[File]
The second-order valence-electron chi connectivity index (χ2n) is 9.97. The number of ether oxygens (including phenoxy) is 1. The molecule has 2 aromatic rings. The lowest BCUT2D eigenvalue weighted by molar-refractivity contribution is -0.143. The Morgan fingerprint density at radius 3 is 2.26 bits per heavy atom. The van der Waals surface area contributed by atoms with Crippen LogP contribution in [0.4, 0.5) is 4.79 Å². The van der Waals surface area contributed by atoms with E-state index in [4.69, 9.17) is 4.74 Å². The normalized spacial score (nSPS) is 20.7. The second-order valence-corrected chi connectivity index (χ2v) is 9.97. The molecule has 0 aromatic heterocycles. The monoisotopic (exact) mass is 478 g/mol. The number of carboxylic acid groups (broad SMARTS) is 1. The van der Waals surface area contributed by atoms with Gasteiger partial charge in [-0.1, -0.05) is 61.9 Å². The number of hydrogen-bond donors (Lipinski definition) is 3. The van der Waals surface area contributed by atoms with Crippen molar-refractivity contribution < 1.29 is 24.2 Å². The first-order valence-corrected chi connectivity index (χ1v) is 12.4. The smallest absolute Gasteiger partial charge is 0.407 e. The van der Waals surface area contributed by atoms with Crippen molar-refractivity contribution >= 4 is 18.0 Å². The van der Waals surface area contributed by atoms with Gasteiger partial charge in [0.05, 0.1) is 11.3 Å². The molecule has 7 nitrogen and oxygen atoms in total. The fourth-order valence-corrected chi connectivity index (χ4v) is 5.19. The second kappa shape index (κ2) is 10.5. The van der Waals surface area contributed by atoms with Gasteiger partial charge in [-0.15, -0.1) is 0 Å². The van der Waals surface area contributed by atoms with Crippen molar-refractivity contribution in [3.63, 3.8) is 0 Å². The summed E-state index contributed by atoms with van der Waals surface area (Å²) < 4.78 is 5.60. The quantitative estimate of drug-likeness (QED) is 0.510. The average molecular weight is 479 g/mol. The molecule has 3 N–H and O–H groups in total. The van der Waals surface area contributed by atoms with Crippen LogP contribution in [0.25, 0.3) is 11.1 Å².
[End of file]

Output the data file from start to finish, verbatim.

The second-order valence-electron chi connectivity index (χ2n) is 9.97. The number of ether oxygens (including phenoxy) is 1. The molecule has 2 aromatic rings. The lowest BCUT2D eigenvalue weighted by molar-refractivity contribution is -0.143. The Morgan fingerprint density at radius 3 is 2.26 bits per heavy atom. The van der Waals surface area contributed by atoms with Crippen LogP contribution in [0.4, 0.5) is 4.79 Å². The van der Waals surface area contributed by atoms with E-state index in [4.69, 9.17) is 4.74 Å². The normalized spacial score (nSPS) is 20.7. The second-order valence-corrected chi connectivity index (χ2v) is 9.97. The molecule has 0 aromatic heterocycles. The monoisotopic (exact) mass is 478 g/mol. The number of carboxylic acid groups (broad SMARTS) is 1. The van der Waals surface area contributed by atoms with Gasteiger partial charge in [-0.1, -0.05) is 61.9 Å². The number of hydrogen-bond donors (Lipinski definition) is 3. The van der Waals surface area contributed by atoms with Crippen molar-refractivity contribution < 1.29 is 24.2 Å². The first-order valence-corrected chi connectivity index (χ1v) is 12.4. The smallest absolute Gasteiger partial charge is 0.407 e. The van der Waals surface area contributed by atoms with Crippen molar-refractivity contribution >= 4 is 18.0 Å². The van der Waals surface area contributed by atoms with Gasteiger partial charge in [0.05, 0.1) is 11.3 Å². The molecule has 7 nitrogen and oxygen atoms in total. The fourth-order valence-corrected chi connectivity index (χ4v) is 5.19. The second kappa shape index (κ2) is 10.5. The van der Waals surface area contributed by atoms with Gasteiger partial charge in [-0.15, -0.1) is 0 Å². The van der Waals surface area contributed by atoms with Crippen molar-refractivity contribution in [3.63, 3.8) is 0 Å². The summed E-state index contributed by atoms with van der Waals surface area (Å²) < 4.78 is 5.60. The quantitative estimate of drug-likeness (QED) is 0.510. The average molecular weight is 479 g/mol. The molecule has 3 N–H and O–H groups in total. The van der Waals surface area contributed by atoms with Crippen LogP contribution in [0.25, 0.3) is 11.1 Å².